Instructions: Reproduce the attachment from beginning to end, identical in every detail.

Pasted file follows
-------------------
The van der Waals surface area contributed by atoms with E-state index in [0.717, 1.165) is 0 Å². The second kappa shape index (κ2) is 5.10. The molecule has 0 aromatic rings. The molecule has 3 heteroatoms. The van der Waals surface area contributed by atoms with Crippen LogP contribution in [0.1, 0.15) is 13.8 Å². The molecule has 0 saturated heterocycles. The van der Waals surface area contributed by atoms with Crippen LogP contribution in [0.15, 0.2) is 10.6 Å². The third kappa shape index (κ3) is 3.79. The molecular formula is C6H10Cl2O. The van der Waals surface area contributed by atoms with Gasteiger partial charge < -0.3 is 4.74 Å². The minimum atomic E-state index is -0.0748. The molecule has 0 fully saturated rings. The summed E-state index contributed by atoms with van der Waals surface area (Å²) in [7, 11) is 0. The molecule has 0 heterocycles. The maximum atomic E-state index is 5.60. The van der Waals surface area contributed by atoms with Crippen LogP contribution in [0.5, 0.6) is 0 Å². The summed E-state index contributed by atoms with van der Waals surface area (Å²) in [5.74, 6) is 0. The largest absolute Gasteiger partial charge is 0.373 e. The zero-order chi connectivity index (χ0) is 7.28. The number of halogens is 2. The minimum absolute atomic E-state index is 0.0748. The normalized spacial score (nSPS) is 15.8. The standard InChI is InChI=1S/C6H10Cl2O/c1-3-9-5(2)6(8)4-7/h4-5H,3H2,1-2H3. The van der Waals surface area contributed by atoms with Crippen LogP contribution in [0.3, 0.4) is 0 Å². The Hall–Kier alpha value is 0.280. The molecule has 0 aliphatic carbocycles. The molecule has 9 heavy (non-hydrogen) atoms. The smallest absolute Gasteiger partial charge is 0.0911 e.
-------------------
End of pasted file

The van der Waals surface area contributed by atoms with E-state index in [0.717, 1.165) is 0 Å². The second kappa shape index (κ2) is 5.10. The molecule has 0 aromatic rings. The molecule has 3 heteroatoms. The van der Waals surface area contributed by atoms with Crippen LogP contribution in [0.1, 0.15) is 13.8 Å². The molecule has 0 saturated heterocycles. The van der Waals surface area contributed by atoms with Crippen LogP contribution in [0.15, 0.2) is 10.6 Å². The third kappa shape index (κ3) is 3.79. The molecular formula is C6H10Cl2O. The van der Waals surface area contributed by atoms with Gasteiger partial charge < -0.3 is 4.74 Å². The minimum atomic E-state index is -0.0748. The molecule has 0 fully saturated rings. The summed E-state index contributed by atoms with van der Waals surface area (Å²) in [7, 11) is 0. The molecule has 0 heterocycles. The maximum atomic E-state index is 5.60. The van der Waals surface area contributed by atoms with Crippen LogP contribution in [0.5, 0.6) is 0 Å². The summed E-state index contributed by atoms with van der Waals surface area (Å²) in [5.74, 6) is 0. The largest absolute Gasteiger partial charge is 0.373 e. The zero-order chi connectivity index (χ0) is 7.28. The number of halogens is 2. The minimum absolute atomic E-state index is 0.0748. The normalized spacial score (nSPS) is 15.8. The standard InChI is InChI=1S/C6H10Cl2O/c1-3-9-5(2)6(8)4-7/h4-5H,3H2,1-2H3. The van der Waals surface area contributed by atoms with Crippen LogP contribution in [0.3, 0.4) is 0 Å². The Hall–Kier alpha value is 0.280. The molecule has 0 aliphatic carbocycles. The molecule has 9 heavy (non-hydrogen) atoms. The smallest absolute Gasteiger partial charge is 0.0911 e.